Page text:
The town hall in Fouday
|• Mayor (2014–2020)||Maurice Guidat|
|2.05 km2 (0.79 sq mi)|
|• Density||170/km2 (430/sq mi)|
|Time zone||UTC+01:00 (CET)|
|• Summer (DST)||UTC+02:00 (CEST)|
|Elevation||380–680 m (1,250–2,230 ft)|
|1 French Land Register data, which excludes lakes, ponds, glaciers > 1 km2 (0.386 sq mi or 247 acres) and river estuaries.|
At the start of 1975 Fouday was merged with the neighboring settlements of Waldersbach, Belmont and Bellefosse: the resulting aggregation was called Ban de la Roche, recalling a historical name for the territory. The Vosgean mountain village recovered its independence at the start of 1992; it has been incorporated into various administrative structures in recent decades and is currently one of 25 small settlements included in the Community of Haute-Bruche communes.
Fouday lies in the Bruche valley, on the right bank, at the river's confluence with the little River Chirgoutte (or Schirgoutte) surrounded by pastures and forests, and dominated by Mont Saint-Jean.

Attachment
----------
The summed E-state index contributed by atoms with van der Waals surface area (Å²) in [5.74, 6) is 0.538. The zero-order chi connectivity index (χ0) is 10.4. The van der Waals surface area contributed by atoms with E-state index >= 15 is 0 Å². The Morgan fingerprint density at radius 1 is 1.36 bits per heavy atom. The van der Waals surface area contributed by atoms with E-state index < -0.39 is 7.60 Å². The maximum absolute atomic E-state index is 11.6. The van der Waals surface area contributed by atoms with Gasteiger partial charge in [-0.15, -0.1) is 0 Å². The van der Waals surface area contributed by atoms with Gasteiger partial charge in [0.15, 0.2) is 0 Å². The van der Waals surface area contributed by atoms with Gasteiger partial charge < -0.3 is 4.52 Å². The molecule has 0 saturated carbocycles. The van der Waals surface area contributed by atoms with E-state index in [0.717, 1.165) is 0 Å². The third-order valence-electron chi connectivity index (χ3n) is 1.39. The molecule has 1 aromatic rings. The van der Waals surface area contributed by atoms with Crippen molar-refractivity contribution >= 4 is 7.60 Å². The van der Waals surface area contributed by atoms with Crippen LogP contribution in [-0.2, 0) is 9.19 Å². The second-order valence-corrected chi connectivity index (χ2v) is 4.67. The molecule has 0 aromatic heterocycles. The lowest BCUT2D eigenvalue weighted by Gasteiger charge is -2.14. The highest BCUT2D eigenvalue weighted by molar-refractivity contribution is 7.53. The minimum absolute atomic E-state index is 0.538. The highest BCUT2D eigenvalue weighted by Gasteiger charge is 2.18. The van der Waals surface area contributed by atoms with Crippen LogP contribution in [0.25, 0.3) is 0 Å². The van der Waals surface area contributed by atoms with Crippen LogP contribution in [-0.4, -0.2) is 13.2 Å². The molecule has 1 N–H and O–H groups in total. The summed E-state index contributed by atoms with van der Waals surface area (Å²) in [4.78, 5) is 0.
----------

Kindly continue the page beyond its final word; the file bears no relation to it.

The village is served by the National Road (Route nationale) 420 which connects Strasbourg with Saint-Dié. The town is also traversed by the railway line - here just a single track - that connects these two urban centres. The mountain topography of the region keeps the road and railway running in close parallel along the Bruche Valley.
Fouday was part of the ancient lordship of Ban de la Roche along with the surrounding settlements of Waldersbach, Solbach, Belmont and Bellefosse.
The first surviving written record of the village dates from the fourteenth century, when it appeared in the records as Urbach. However, the village clearly existed by the end of the twelfth century, since the church building dates from that time.
During the late medieval period, the village church was a stage along the pilgrim route to Mont Sainte-Odile in Lorraine across the Vosges Mountains to the west. Evidence for this comes from the fifteenth century depiction of St. James in the old choir of the church. The church also contains a carved head of John the Baptist recalling the Baptist's demise: the carved head is the subject of a local pilgrimage tradition which still survives.
Despite the endurance of the pilgrimage tradition, the village joined the Protestant Reformation at the time of Pastor Marmet during the 1570s. Effectively all the villages within the Ban de la Roche became Protestant when the lands were sold by the Rathsamhausen family to the German Count Palatine, George John of Veldenz in the sixteenth century.
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